no duplicate content Recently after posting an expert level technical blog article, a client of SunAnt Interactive was approached by an industry authority website seeking to develop their own article based upon content featured in the original blog article. Our client recognized the invitation as being an opportunity for getting additional online exposure and gladly agreed.

After the third-party authority website posted their discussion derived from the source blog article our client contacted SunAnt Interactive to promote the good press they had received. Their excitement was tempered when we checked the article for duplication, and found it to be almost 100 percent duplicated. We explained to our client that the well intended actions of the industry authority website was putting them at risk for lessened Google ranking.

Duplicate Content Can Confuse Search Engines

The action of the authority website’s repurposing of almost the entire block of content without adding their own original commentary, opinions or other supplementary information would likely be deemed duplicate content by search engines spidering both websites.

Without any concrete evidence of which site was the original source, search engines would likely look at other factors in an attempt to make arbitrary determination of which website has more authority.

With that determination could come the possibility of one website being excluded from keyword phrase ranking. Even if not outright excluded, the search engines may still list it with the possibility of one of the websites being wrongfully ranked higher than the other. Obviously, it would be a problem for our client if their website is the one losing Google ranking and visibility.

Employ Oversight Strategies To Avoid Duplicate Content

Thankfully there are ways to reduce the risk of this happening to our client or anyone in a similar circumstance. In the context of a scenario where you have been notified that your online content is is being considered for repurposing by a friendly online third party, the following oversight strategies should be employed:

  • Communicate to the third party that there is a risk of your website’s organic ranking being negatively impacted if the content is copied and pasted upon the requesting website.
  • Provide permission for use to the third party contingent upon content not being an exact word for word duplication.
  •  Seek editing and/or final approval privileges on the article prior to being posted online. This will provide you the opportunity to override blatant duplication of content.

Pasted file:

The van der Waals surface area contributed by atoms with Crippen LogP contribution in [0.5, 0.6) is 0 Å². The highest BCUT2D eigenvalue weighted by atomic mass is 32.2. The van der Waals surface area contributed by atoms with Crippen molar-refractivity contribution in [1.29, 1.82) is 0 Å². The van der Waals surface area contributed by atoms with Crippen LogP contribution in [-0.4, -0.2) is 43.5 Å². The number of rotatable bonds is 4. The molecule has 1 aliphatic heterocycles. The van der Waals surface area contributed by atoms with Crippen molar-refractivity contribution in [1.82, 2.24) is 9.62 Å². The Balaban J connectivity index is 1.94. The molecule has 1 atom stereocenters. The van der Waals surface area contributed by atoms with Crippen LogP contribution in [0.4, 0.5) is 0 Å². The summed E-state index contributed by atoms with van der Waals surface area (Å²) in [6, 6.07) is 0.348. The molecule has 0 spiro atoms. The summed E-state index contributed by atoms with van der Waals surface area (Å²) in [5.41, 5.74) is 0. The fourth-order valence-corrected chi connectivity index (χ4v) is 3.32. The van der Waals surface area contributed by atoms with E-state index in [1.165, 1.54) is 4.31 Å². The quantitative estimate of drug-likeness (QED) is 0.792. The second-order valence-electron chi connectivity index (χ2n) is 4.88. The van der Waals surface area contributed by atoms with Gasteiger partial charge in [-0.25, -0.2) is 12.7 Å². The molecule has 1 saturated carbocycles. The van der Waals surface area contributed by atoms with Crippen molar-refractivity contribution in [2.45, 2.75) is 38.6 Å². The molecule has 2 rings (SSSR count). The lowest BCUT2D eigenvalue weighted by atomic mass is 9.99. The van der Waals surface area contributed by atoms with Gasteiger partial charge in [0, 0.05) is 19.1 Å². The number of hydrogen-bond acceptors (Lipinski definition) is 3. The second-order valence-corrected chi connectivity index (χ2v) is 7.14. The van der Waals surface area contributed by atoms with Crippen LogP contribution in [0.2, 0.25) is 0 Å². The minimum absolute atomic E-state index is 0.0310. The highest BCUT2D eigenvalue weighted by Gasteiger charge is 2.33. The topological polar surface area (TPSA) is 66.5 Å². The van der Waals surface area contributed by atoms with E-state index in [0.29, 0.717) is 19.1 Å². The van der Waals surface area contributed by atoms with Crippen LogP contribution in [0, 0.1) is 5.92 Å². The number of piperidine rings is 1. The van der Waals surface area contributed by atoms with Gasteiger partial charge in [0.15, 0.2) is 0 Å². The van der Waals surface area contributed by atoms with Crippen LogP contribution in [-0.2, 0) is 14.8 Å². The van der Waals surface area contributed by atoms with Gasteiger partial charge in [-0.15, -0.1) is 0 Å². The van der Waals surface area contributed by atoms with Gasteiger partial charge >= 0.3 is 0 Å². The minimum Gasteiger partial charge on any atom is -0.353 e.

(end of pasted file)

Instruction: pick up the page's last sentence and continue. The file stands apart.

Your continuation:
If you find yourself in the circumstance that your content has already been appropriated without any intentional misdeed, another approach may be taken.

Request the third party website rework their duplicate content using the following strategies:

  • Convert borrowed content into quotations, attributable to the appropriate subject matter expert within your organization.
  • Rewrite sentences containing keyword phrases, or placement of keyword phrases into different sentences and locations within the blog article.
  • Changing overall slant and/or format – Can the original content be re-spun into any of the following: case studies; interviews, either transcribed for print or video/audio; newspaper style articles employing the standard, who, what, when, where, why, and how story elements.
  • In all instances add a link back to the original article citing it as the source.

DMCA Act and Google Anti-Piracy Policy Ensures Removal of  Plagiarised Content

If duplicated content is outright plagiarised, scraped, or stolen you have other recourse. Contact the website and request the duplicated content be immediately removed. Legitimate websites will likely respond appropriately.

If your content is not removed you can then make a DMCA request. The Digital Millennium Copyright Act (DMCA) is a federal act that provides a mechanism for requesting removal of mis-purposed copyrighted materials found on other websites.

The act provides provisions for contacting Internet Service Providers (ISP) and requesting take down of content that infringes upon the holder of the copyrighted material. Per DCMA, the ISP must take down the infringing content.

Further protection is provided by Google’s Anti-Piracy policy. In accordance with DCMA, Google’s Anti-Piracy policy provides provision for removing Search Engine Results Page (SERP) links to web pages containing content protected under copyright law. Detailed information may be reviewed at:  .

Proactive Approach Provides Many Benefits

Sharing content is an excellent strategy to increase visibility of your organization’s website, grow organic ranking and develop strategic alliances with other closely-aligned organizations.

By developing a proactive approach to administering and sharing content with members of your extended online community, you can greatly the risk of reduced Google ranking and have strategies in-place to counteract instances in which content is misappropriated by naivete or negligence.